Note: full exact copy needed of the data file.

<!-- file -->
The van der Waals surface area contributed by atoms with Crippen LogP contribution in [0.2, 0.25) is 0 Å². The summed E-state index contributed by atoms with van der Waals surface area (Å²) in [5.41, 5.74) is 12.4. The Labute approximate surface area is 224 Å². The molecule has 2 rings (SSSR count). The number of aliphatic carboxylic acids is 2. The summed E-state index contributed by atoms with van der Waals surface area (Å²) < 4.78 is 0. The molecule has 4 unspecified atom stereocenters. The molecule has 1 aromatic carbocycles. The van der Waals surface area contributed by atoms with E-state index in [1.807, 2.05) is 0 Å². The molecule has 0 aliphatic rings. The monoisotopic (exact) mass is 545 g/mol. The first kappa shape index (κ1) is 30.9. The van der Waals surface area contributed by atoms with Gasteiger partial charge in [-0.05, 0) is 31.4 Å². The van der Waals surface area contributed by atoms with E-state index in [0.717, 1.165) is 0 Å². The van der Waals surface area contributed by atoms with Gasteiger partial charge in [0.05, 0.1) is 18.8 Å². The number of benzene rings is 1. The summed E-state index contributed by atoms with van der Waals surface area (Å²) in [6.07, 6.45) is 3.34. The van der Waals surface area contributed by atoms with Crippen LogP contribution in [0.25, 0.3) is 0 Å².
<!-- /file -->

The van der Waals surface area contributed by atoms with Crippen LogP contribution in [0.2, 0.25) is 0 Å². The summed E-state index contributed by atoms with van der Waals surface area (Å²) in [5.41, 5.74) is 12.4. The Labute approximate surface area is 224 Å². The molecule has 2 rings (SSSR count). The number of aliphatic carboxylic acids is 2. The summed E-state index contributed by atoms with van der Waals surface area (Å²) < 4.78 is 0. The molecule has 4 unspecified atom stereocenters. The molecule has 1 aromatic carbocycles. The van der Waals surface area contributed by atoms with E-state index in [1.807, 2.05) is 0 Å². The molecule has 0 aliphatic rings. The monoisotopic (exact) mass is 545 g/mol. The first kappa shape index (κ1) is 30.9. The van der Waals surface area contributed by atoms with Gasteiger partial charge in [-0.05, 0) is 31.4 Å². The van der Waals surface area contributed by atoms with E-state index in [0.717, 1.165) is 0 Å². The van der Waals surface area contributed by atoms with Gasteiger partial charge in [0.05, 0.1) is 18.8 Å². The number of benzene rings is 1. The summed E-state index contributed by atoms with van der Waals surface area (Å²) in [6.07, 6.45) is 3.34. The van der Waals surface area contributed by atoms with Crippen LogP contribution in [0.25, 0.3) is 0 Å².